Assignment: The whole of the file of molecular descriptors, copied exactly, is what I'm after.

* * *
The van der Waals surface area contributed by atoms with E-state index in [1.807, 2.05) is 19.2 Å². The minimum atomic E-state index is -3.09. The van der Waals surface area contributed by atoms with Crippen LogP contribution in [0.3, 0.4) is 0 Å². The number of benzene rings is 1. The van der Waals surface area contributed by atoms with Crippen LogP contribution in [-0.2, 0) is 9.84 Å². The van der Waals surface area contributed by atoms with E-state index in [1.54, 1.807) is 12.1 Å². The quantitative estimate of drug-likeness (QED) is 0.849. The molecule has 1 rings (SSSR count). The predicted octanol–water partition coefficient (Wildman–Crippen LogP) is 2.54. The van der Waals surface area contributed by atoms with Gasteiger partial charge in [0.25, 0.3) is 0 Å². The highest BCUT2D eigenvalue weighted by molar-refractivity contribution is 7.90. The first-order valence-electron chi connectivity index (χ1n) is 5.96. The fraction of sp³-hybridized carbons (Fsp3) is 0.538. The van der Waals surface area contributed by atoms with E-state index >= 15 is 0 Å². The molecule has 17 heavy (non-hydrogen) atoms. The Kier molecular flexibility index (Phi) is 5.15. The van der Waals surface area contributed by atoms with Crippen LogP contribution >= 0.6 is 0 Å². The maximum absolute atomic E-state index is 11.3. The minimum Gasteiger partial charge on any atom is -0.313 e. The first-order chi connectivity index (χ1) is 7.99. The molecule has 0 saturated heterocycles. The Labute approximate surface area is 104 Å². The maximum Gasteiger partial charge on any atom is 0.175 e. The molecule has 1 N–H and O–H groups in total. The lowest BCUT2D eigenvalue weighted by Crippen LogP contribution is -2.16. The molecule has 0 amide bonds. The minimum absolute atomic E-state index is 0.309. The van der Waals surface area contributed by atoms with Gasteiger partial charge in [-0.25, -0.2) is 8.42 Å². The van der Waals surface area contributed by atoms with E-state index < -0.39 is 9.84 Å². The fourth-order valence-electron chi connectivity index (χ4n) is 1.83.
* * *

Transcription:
The van der Waals surface area contributed by atoms with E-state index in [1.807, 2.05) is 19.2 Å². The minimum atomic E-state index is -3.09. The van der Waals surface area contributed by atoms with Crippen LogP contribution in [0.3, 0.4) is 0 Å². The number of benzene rings is 1. The van der Waals surface area contributed by atoms with Crippen LogP contribution in [-0.2, 0) is 9.84 Å². The van der Waals surface area contributed by atoms with E-state index in [1.54, 1.807) is 12.1 Å². The quantitative estimate of drug-likeness (QED) is 0.849. The molecule has 1 rings (SSSR count). The predicted octanol–water partition coefficient (Wildman–Crippen LogP) is 2.54. The van der Waals surface area contributed by atoms with Gasteiger partial charge in [0.25, 0.3) is 0 Å². The highest BCUT2D eigenvalue weighted by molar-refractivity contribution is 7.90. The first-order valence-electron chi connectivity index (χ1n) is 5.96. The fraction of sp³-hybridized carbons (Fsp3) is 0.538. The van der Waals surface area contributed by atoms with E-state index >= 15 is 0 Å². The molecule has 17 heavy (non-hydrogen) atoms. The Kier molecular flexibility index (Phi) is 5.15. The van der Waals surface area contributed by atoms with Crippen LogP contribution >= 0.6 is 0 Å². The maximum absolute atomic E-state index is 11.3. The minimum Gasteiger partial charge on any atom is -0.313 e. The first-order chi connectivity index (χ1) is 7.99. The molecule has 0 saturated heterocycles. The Labute approximate surface area is 104 Å². The maximum Gasteiger partial charge on any atom is 0.175 e. The molecule has 1 N–H and O–H groups in total. The lowest BCUT2D eigenvalue weighted by Crippen LogP contribution is -2.16. The molecule has 0 amide bonds. The minimum absolute atomic E-state index is 0.309. The van der Waals surface area contributed by atoms with Gasteiger partial charge in [-0.25, -0.2) is 8.42 Å². The van der Waals surface area contributed by atoms with E-state index < -0.39 is 9.84 Å². The fourth-order valence-electron chi connectivity index (χ4n) is 1.83.